Animation Art Design Science

Infinite Forms Unfurl in New Rotating Sculptures by John Edmark

August 6, 2019

Laura Staugaitis

We continue to be transfixed by John Edmark’s (previously) infinite 3-D printed designs. The self-described artist, designer, and inventor uses visual tricks to create cascading effects on rotating textured white sculptural surfaces. His most recent video, “Blooms Assortment”, features a noodle-like form, shifting cubes, and a hollow gridded shape that resembles a geyser or mushroom cloud. Edmark has a bachelor’s and master’s degree in computer science and has lectured at Stanford’s design program for over fifteen years.  See more of Edmark’s creations on Vimeo and if you’d like to call one of his pieces your own, visit his online store.

 

 



Art Design

The Full English Alphabet Painted on Store Shutters in 26 Different Fonts by Ben Eine

August 3, 2019

Andrew LaSane

PHOTO CREDIT: OurTypes 2019

Nearly a decade after completing the “Alphabet Street” project in East London, English artist Ben Eine has again painted all 26 letters from A to Z on over 40 shop shutters. “Alphabet City 2.0” uses 26 bespoke fonts and a wide range of spray paint colors to transform the area into a vibrant street art destination.

Made in association with Global Street Art and the Poplar Housing and Regeneration Community Association (HARCA), the “Alphabet Street” shows the evolution of Eine’s style over the past 30 years. Bold letters emerge from the metal shutters with deep drop shadows and layered graphic elements. Each glyph has its own personality and dimensionality that allows it to stand alone while also being a part of the larger set.

It’s that exploration of type that Eine and his team are bringing to clients with their new creative agency; “Alphabet Street” also marks the launch of Eine’s new creative design studio, Our Types. “Our minds are always busy, even when sleeping, it refuses to rest,” he said in a statement. “It is the only true tool for manipulating the world about us. Our Types is going to be the visual drug your brain has been looking for.”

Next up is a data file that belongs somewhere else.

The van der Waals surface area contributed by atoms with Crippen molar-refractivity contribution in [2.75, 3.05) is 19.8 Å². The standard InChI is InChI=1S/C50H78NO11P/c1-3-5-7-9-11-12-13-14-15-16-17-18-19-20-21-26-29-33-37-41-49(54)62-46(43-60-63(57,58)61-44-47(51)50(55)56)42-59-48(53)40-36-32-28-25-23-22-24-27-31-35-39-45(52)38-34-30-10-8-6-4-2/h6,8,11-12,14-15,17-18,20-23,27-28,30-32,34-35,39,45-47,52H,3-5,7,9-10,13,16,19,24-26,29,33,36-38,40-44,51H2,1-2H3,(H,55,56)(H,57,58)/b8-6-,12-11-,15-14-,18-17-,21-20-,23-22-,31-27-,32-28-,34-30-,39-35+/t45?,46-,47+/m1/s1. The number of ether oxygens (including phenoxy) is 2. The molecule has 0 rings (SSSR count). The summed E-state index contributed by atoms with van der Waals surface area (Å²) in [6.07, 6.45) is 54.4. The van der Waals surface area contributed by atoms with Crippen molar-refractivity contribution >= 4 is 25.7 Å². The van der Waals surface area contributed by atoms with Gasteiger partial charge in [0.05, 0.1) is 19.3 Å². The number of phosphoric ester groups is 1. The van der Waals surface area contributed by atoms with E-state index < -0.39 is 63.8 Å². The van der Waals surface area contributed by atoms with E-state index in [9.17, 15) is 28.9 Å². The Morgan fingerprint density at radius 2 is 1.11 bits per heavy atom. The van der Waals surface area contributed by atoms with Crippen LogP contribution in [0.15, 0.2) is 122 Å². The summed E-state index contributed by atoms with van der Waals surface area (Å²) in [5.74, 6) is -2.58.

To learn more about Our Types’ fonts and projects, visit the agency’s website. To see more of Ben Eine’s street art, follow the artist/creative director on Instagram.

 

 



Design

Three Cats in Japan Have a Closet Full of Custom-Made Hats Felted From Their Shedded Fur

August 2, 2019

Laura Staugaitis

Japanese couple Ryo and Hiromo Yamazaki combine their affinity for fashion design, felines, and photography by building hats for their three cats out of the animals’ own shedded fur. The Yamazakis have created a wide range of designs that have become increasingly intricate over the years. Simple acorn-like shapes have evolved to elaborate samurai helmets, sailor caps, and duck likenesses, and the different shades of the cats’ orange, tabby, and white fur allow for nuance within each hat.

For readers concerned about the alarmed looks on Nya, Maru, and Mugi’s faces, the cats are all Scottish Folds, a specific cat type that has been bred for unique features including rounded faces and wide eyes, and they appear just as nonplussed when relaxing sans-hats. It’s worth noting that some veterinary professionals in the U.K. and governments in Australia have warned against or effectively banned the breed due to its adverse health effects on the cats.

You can follow along with the human and feline Yamazaki family on Instagram. (via designboom)